Blame Baby-Boomers for President Trump

I have just finished reading an article entitled “Blame Millennials for President Trump” by James Kirchick of The Daily Beast. Link here: This article seems to be another instalment in the ridiculous “blame/threaten Millennials for not supporting Hilary” schtick, which really got cranking when Sanders seemed a real threat, and keeps cropping back up every time Trump starts breaking even with Hilary in the polls.

“Bite the bullet and vote for Clinton” Kirchick urges his fellow Millennials – joining the club  of tinny, misunderstanding apologisers that includes Sarah Silverman, Bill Mayer et al. Here’s the basic argument: basically a third of Americans want to vote third party – mostly Millennials – and if they all voted for Hilary, they would smash Trump (only about another third). Thus, If Hilary looses, it will be the third-party favouring Millennials to blame for President Trump.

The reason why Millennials are voting third party – muses Kirchick – is because they are ignorant of the dangers of Trump and strongman/dictator Populism, via our distance from WWII, the Cold War, and the Greatest Generation (Who can do no Wrong, Blessed is Their Name; may our Future be always Manipulated by Reference to Perceptions about what they Would have or Would Not Have Done). Also, Millennials are bitter about Sanders not winning the Democratic primary (remember: Millennials are spoiled and moody, unlike Baby Boomers). The key line that both confuses the issue and ignores the value of the pro-Sanders point of view is this: “a left-wing anti-imperialism that considers her to be a war-monger”. This line encapsulates the whole misunderstanding.

Digging deeper into this line, I find that it both completely misrepresents how I think about Hilary and the Democrats, and it points to a misunderstanding of the entire progressive, third party Millennial conception of contemporary politics, to the point where I think it’s almost a deliberate attempt to confuse the issue and change the subject. It’s a line that both straw-man’s my argument (destroying a weaker parody of my opinion), and attributes my reasoning to something very different to what I’m thinking. Kirchick and the Democrats have saddled me with an opinion that I do not have, and then have dismissed it.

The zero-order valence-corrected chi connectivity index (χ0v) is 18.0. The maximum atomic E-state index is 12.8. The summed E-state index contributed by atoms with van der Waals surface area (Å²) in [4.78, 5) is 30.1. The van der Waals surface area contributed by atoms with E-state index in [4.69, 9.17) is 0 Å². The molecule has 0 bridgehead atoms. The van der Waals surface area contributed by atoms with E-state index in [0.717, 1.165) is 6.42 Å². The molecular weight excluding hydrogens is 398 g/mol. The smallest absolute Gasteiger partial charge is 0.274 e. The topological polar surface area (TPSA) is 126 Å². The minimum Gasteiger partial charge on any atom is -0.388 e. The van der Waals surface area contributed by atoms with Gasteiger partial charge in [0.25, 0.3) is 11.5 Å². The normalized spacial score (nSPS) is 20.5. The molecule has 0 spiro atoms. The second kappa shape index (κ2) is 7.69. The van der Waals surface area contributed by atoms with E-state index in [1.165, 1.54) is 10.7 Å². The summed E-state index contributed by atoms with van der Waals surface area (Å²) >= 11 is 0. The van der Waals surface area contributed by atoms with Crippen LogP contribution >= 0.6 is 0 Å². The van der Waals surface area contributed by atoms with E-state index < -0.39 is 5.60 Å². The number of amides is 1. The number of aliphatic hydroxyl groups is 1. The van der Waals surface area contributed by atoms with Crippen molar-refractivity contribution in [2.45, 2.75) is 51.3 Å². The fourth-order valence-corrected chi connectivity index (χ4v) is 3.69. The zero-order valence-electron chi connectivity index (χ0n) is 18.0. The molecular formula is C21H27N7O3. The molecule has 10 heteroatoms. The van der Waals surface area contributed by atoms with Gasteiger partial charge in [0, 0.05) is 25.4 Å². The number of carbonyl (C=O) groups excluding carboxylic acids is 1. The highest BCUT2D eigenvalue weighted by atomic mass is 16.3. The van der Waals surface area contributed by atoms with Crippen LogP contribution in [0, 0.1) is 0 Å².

And then Democrats like Kirchick wonder why Millennials are voting for third-party candidates.

Because I do not think Clinton is a war-monger. I am not an “anti-imperialist” because such language is comically out of date and doesn’t apply because it’s not 1848  or 1919 anymore. Any attempt to have a discussion about “imperialism” or “capitalism” or “socialism” or “communism” can only be an attempt to change the subject away from a real discussion of about economics and what we value as a society. That is how outdates these words and concepts are.

Next, Kirchick ascribes a ‘darker’ motivation: “a mix of moral relativism, historical ignorance, and narcissism.” Interestingly, this is how I feel about Baby Boomers (add a line about being spoiled and never really growing up and having everything handed to them on a silver platter and it would be a perfect match). I wonder if this inexplicable and ongoing criticism of Millennials is a sort of meta-criticism of Baby Boomers; one can never criticise one’s self, but when something is painfully close, it makes it a lot easier to criticise; a sort of Lacanian communication. But leaving that aside for the moment, I simply want to point out that Millennials are the most highly educated generation ever; arguments to our historical ignorance because we where not born during the Cold War is both dumbly wrong and again misses the point. Millennials obviously have a different perspective, and it would not kill you – in fact it would really, really be beneficial for everyone – if Baby Boomers, Democrats, the Media, etc, would acknowledge that Millennials necessarily have a different perspective and it is completely valid and valuable.

In a nutshell, the powers that be seem resentful that Millennials are not accepting the received wisdom of the Baby Boomer generation – what a surprise. It’s almost as if things are not going well in the world and in the nation and the Millennials want a change from failed policies that we have received from the Baby Boomers.